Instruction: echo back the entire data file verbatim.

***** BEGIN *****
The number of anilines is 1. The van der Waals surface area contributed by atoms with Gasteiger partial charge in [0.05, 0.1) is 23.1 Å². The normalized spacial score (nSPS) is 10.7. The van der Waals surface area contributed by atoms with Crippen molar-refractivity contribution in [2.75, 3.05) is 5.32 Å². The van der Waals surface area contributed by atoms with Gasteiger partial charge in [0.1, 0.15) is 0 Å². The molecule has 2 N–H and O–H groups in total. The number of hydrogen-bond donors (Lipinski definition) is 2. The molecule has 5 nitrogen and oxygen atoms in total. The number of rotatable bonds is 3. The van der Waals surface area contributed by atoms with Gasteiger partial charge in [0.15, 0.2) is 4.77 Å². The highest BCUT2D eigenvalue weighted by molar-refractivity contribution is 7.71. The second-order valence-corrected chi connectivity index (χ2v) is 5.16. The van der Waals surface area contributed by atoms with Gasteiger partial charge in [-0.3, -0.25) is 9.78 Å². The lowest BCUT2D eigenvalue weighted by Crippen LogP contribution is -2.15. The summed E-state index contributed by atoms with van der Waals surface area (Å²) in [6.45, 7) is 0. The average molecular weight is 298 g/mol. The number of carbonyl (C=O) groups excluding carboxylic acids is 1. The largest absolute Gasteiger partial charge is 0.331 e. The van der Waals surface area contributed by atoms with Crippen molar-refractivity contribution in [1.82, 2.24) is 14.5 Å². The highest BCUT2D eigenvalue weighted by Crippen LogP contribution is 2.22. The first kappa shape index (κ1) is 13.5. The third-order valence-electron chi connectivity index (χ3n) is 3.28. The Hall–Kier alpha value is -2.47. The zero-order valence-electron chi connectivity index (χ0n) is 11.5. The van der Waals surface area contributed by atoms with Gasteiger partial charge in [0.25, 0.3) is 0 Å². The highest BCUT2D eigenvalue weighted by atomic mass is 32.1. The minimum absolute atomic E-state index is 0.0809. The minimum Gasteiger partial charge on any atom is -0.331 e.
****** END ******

The number of anilines is 1. The van der Waals surface area contributed by atoms with Gasteiger partial charge in [0.05, 0.1) is 23.1 Å². The normalized spacial score (nSPS) is 10.7. The van der Waals surface area contributed by atoms with Crippen molar-refractivity contribution in [2.75, 3.05) is 5.32 Å². The van der Waals surface area contributed by atoms with Gasteiger partial charge in [0.1, 0.15) is 0 Å². The molecule has 2 N–H and O–H groups in total. The number of hydrogen-bond donors (Lipinski definition) is 2. The molecule has 5 nitrogen and oxygen atoms in total. The number of rotatable bonds is 3. The van der Waals surface area contributed by atoms with Gasteiger partial charge in [0.15, 0.2) is 4.77 Å². The highest BCUT2D eigenvalue weighted by molar-refractivity contribution is 7.71. The second-order valence-corrected chi connectivity index (χ2v) is 5.16. The van der Waals surface area contributed by atoms with Gasteiger partial charge in [-0.3, -0.25) is 9.78 Å². The lowest BCUT2D eigenvalue weighted by Crippen LogP contribution is -2.15. The summed E-state index contributed by atoms with van der Waals surface area (Å²) in [6.45, 7) is 0. The average molecular weight is 298 g/mol. The number of carbonyl (C=O) groups excluding carboxylic acids is 1. The largest absolute Gasteiger partial charge is 0.331 e. The van der Waals surface area contributed by atoms with Crippen molar-refractivity contribution in [1.82, 2.24) is 14.5 Å². The highest BCUT2D eigenvalue weighted by Crippen LogP contribution is 2.22. The first kappa shape index (κ1) is 13.5. The third-order valence-electron chi connectivity index (χ3n) is 3.28. The Hall–Kier alpha value is -2.47. The zero-order valence-electron chi connectivity index (χ0n) is 11.5. The van der Waals surface area contributed by atoms with Gasteiger partial charge in [0.25, 0.3) is 0 Å². The highest BCUT2D eigenvalue weighted by atomic mass is 32.1. The minimum absolute atomic E-state index is 0.0809. The minimum Gasteiger partial charge on any atom is -0.331 e.